Generally speaking, toothbrush 10 includes a plurality of rotatable brush assemblies 18, mechanically linked so as to move together with handle 16, the rotatable brush assemblies being deployed so as to define a plane of contact 20 with the teeth. Each rotatable brush assembly 18 includes a wheel 22 configured to be rotatable about an axis 24, and having a plurality of bristles 26 projecting substantially radially therefrom. Each rotatable brush assembly 18 is configured such that its axis 24 lies substantially parallel to the plane of contact and is inclined relative to primary direction of motion 14 by an angle θ of between about 15° and about 75°, more preferably between about 30° and about 60°, and most preferably between about 40° and about 50°. Typically, an angle of approximately 45° is most preferred.
As a result of this structure, when toothbrush 10 is inserted into the mouth, positioned with some of bristles 26 in contact with a part of the row of teeth 12 and moved in direction of motion 14, friction and/or mechanical engagement with the teeth causes rotation of rotatable brush assemblies 18. Due to the inclination of the axes 24 of rotatable brush assemblies 18 relative to the direction of motion 14, this rotation introduces a component of motion of the bristles 26 that are in contact with the teeth 12 in a direction perpendicular to direction of motion 14. As a result, the common side-to-side brushing action performed by most users inherently generates a significant secondary up-down brushing effect.
Before addressing the features of the present invention in more detail, it will be useful to define certain terms as used herein in the specification and claims. Firstly, when defining the geometrical features of the present invention, reference is made variously to the “primary direction of motion 14”, the “primary direction of insertion into the mouth” and “the extensional direction of a toothbrush handle 16”. In a typical case, these are all assumed to be parallel. Conceptually, it is the geometry with respect to the direction of motion which is essential to proper operation of the present invention. The extensional direction of the handle is chosen as a structural feature which is related to the direction of motion. However, it will be noted that toothbrush handles are often designed to be non-parallel to the head of the toothbrush. For this reason, reference is made to “a primary direction of insertion of the toothbrush into the mouth” defined by the handle configuration. This direction is defined as the projection of the extensional direction of the handle onto plane 20. This geometrical construct corresponds to the direction of motion which will be performed by a typical user performing a side-to-side type brushing action.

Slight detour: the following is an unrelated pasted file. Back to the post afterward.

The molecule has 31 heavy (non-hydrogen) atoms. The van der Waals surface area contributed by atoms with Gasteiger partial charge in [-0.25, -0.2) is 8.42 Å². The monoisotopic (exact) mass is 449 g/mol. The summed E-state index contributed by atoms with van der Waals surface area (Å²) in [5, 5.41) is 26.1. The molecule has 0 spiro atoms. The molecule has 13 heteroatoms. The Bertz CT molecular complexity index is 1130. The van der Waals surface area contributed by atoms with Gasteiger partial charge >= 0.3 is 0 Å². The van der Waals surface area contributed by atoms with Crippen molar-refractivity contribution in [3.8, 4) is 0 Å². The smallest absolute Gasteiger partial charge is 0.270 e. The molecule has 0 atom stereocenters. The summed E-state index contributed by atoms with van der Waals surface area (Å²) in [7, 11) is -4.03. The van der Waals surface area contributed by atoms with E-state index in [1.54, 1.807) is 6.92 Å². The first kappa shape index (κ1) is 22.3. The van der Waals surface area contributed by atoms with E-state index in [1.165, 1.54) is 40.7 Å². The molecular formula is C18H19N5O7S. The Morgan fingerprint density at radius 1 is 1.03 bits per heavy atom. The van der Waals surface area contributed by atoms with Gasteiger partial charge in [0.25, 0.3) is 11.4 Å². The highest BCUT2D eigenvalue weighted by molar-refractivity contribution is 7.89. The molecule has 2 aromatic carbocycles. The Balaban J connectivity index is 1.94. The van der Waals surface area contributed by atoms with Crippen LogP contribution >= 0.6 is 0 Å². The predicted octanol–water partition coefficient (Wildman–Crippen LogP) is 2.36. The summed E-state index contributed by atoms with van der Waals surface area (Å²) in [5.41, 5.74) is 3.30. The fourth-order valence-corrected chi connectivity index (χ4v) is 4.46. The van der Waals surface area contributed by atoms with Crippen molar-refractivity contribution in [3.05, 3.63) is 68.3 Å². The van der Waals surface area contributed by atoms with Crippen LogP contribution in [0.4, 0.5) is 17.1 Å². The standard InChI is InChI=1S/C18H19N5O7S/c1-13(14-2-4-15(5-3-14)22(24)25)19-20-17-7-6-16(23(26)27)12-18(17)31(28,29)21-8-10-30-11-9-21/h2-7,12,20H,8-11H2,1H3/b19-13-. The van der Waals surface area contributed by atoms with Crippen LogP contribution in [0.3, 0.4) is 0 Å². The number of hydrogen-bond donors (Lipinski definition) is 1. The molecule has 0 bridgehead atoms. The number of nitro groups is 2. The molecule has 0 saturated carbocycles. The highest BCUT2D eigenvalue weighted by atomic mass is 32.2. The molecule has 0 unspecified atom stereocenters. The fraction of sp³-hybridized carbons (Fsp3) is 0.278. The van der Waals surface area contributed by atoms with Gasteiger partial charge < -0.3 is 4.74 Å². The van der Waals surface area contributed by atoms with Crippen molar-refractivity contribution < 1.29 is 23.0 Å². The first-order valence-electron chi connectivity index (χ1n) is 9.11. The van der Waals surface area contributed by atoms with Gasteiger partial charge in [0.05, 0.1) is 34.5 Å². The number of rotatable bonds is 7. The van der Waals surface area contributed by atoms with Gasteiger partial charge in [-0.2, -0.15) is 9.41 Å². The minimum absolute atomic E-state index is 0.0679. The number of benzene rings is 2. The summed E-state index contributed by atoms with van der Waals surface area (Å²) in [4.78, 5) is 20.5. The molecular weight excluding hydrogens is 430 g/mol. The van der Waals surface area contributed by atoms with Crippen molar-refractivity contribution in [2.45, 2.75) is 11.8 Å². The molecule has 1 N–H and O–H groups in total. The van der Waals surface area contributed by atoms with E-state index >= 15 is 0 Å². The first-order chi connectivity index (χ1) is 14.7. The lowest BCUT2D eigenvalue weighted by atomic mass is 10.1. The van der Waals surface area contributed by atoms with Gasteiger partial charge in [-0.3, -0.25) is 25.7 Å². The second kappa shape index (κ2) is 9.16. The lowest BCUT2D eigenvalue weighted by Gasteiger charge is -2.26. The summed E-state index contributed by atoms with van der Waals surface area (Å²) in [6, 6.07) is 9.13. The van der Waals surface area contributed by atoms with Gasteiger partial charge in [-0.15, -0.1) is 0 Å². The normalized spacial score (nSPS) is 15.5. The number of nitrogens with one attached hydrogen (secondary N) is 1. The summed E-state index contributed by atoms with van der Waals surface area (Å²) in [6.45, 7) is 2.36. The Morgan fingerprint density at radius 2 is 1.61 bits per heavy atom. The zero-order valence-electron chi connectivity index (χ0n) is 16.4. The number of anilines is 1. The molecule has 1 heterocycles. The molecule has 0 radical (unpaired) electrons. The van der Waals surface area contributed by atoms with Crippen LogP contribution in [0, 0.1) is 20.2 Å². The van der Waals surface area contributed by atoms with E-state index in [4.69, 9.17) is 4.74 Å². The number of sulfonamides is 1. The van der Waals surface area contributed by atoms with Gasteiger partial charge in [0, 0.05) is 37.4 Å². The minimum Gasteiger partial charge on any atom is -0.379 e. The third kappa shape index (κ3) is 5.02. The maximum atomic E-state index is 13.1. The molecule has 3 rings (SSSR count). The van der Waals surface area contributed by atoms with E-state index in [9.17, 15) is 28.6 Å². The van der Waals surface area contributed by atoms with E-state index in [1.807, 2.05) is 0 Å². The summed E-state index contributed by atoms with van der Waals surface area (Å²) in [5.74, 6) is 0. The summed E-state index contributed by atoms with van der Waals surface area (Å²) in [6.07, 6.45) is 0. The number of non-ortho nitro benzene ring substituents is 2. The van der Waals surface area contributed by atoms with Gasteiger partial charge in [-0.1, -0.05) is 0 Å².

Axis 24 is described as “substantially parallel to plane of contact 20”. This phrase is used to distinguish the configurations of the present invention from the numerous conventional structures where a bristle-supporting element is rotatable about an axis substantially perpendicular to the plane of contact. Such structures are clearly incapable of functioning according to the principles of the present invention. It should be noted that “substantially parallel” in this context should be interpreted broadly to encompass a considerable range of angles (up to as much as ±30°) between axis 24 and plane 20 within which the principles of the present invention are still operative.
With regard to the term “bristles”, this is used herein generically to refer to any and all fibers suited for use in toothbrushes, including natural and synthetic bristles.
Turning now to the features of toothbrush 10 in more detail, FIGS. 3A, 3B and 4 illustrate a first preferred implementation of a rotatable brush assembly 18 for use in the present invention. This form is particularly preferred for its simplicity of production and assembly.
FIG. 3A shows wheel 22 with radially projecting bristles 26 prior to assembly. In this case, wheel 22 is formed with axial projections 28 to serve as an axle. This structure can be produced by a range of known manufacturing techniques used in the field. Examples include, but are not limited to, implantation of fiber bundles into softened plastic and injection molding around a prepared arrangement of fibers.
FIG. 3B shows the preferred form of a corresponding socket 30 formed in the surface of the head portion of toothbrush 10. Within, or adjacent to, socket 30 stand two spring brackets 40 which have recesses 42 configured to provide a permanent snap-fit engagement with projections 28 to define the axis of rotation of wheel 22 when assembled. The remainder of socket 30 is shaped to accommodate at least a proportion of bristles 26 in a manner to allow unimpeded rotation thereof of wheel 22. Optionally, wheel 22 may be formed with a slightly projecting hub 44 surrounding projection 28 so as to provide a well defined reduced-area contact surface with brackets 40, thereby reducing frictional opposition to rotation of the wheel.